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Community Advocacy Organization

Larry (Jay Price) Carter honored by U.S. Rep Elissa Slotkin for Black History Month

Updated: Mar 3, 2023

Slotkin Honors Black Leaders, Historical Figures from Michigan’s 7th District with Floor Speech for Congressional Record Statements

(Rep. Slotkin’s remarks can be viewed HERE, beginning one hour and seven minutes into the clip)

WASHINGTON, D.C. – As Black History Month comes to a close, U.S. Representative Elissa Slotkin (MI-07) honored 10 Michiganders from the 7th Congressional District with distinct legacies as trailblazers, both past and present.

“Their stories span the geographical breadth of the district as well as the depth of our nation’s history: from Civil War heroes and escaped slaves to modern singers and scholars. All of them should be celebrated, and all of them called Michigan home,” Slotkin said from the House floor Monday night.

The individuals she honored and the communities in the 7th district where they lived or worked are listed below, with links to their respective Congressional Record Statement:

From the Congressional Record Online through the Government Publishing Office []


Monday, February 27, 2023

Ms. SLOTKIN. Mr. Speaker, I rise today to communicate to you the 
profound influence and legacy of a man who was the ultimate 
communicator. Larry Carter dedicated his life to informing and 
uplifting Lansing, Michigan's Black community, first through the radio, 
and later through a newspaper he founded with his wife, Carolyn, that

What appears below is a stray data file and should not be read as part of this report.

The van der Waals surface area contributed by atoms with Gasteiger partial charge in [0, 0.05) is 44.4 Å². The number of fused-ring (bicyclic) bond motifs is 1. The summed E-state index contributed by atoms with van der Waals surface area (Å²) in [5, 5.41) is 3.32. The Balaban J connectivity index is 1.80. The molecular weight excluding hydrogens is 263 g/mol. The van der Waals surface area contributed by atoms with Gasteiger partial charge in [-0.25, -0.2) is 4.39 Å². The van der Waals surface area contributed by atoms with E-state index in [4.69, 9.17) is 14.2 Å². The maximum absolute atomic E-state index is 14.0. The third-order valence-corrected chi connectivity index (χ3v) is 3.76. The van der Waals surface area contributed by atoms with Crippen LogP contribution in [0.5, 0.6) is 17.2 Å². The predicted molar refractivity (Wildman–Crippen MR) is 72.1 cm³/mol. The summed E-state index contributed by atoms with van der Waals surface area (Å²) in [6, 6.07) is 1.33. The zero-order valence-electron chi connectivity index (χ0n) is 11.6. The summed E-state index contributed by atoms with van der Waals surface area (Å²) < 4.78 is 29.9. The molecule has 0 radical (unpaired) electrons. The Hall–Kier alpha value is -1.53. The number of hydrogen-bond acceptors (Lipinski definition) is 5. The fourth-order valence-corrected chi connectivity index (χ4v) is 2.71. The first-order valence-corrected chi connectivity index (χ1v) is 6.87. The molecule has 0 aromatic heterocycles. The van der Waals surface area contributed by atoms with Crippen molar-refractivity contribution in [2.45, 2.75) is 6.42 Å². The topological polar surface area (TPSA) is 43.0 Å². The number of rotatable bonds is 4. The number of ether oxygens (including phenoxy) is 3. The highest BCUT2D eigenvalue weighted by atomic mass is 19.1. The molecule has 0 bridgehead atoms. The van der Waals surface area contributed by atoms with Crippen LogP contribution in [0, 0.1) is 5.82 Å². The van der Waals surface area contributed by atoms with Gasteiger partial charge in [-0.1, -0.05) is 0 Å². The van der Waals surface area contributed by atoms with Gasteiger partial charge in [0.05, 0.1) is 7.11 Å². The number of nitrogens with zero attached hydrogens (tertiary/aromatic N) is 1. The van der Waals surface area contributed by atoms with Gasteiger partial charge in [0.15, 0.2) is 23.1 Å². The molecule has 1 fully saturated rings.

continues in publication today under his daughter's hand.
  Carter, also known as Jay Price, was born in Mississippi but grew up 
in the Midwest, graduating from John Marshall High School in Chicago in 
1967. He met his future wife, Carolyn Hill, at the age of 12, and 
married her shortly after graduating from Columbia College with a 
degree in Broadcast Journalism. Together they raised three children: 
Anastacio; William; and Yanice.
  Larry spent the early years of his career in positions spanning 
several media markets across the Midwest and Southern regions. In 1984, 
an industry colleague convinced him to move to Lansing, Michigan, where 
he accepted a position in local radio. There, he quickly talked the 
station owner into changing the format to adult contemporary, with 
Larry as the morning host. He was an instant on-air success, and also 
worked behind the scenes as sales manager to produce commercials.
  Despite the success he achieved in radio, Carter was itching to 
explore other avenues. In 1986, he launched a print publication 
initially called ``The Capital Chronicle'' and later renamed ``The 
Chronicle News.'' The focus was simple: fill the void Larry saw in 
local news coverage by spotlighting and enhancing awareness of issues 
in the Black community. It was a family affair from the start: Larry 
handled advertising sales; Carolyn learned how to design and layout the 
stories; and the kids enlisted their friends to deliver the paper door-
  Today, Larry and Carolyn have both passed on but their legacy 
remains. The Chronicle Newspaper is published twice monthly, by their 
daughter Yanice. The free publication is distributed throughout Mid-
Michigan and can be found in municipal buildings, schools, local 
businesses, churches, and community centers. They also leave behind the 
legacy of family, including their three children, six grandchildren, 
two great-grandchildren, and a host of nieces, nephews, cousins, and 
  Larry was devoted to lifting up the stories of his community, and 
today, it is my great honor to lift up his story, with profound. 
gratitude for his devotion to creating a platform for the Black community to be seen, heard, and understood.


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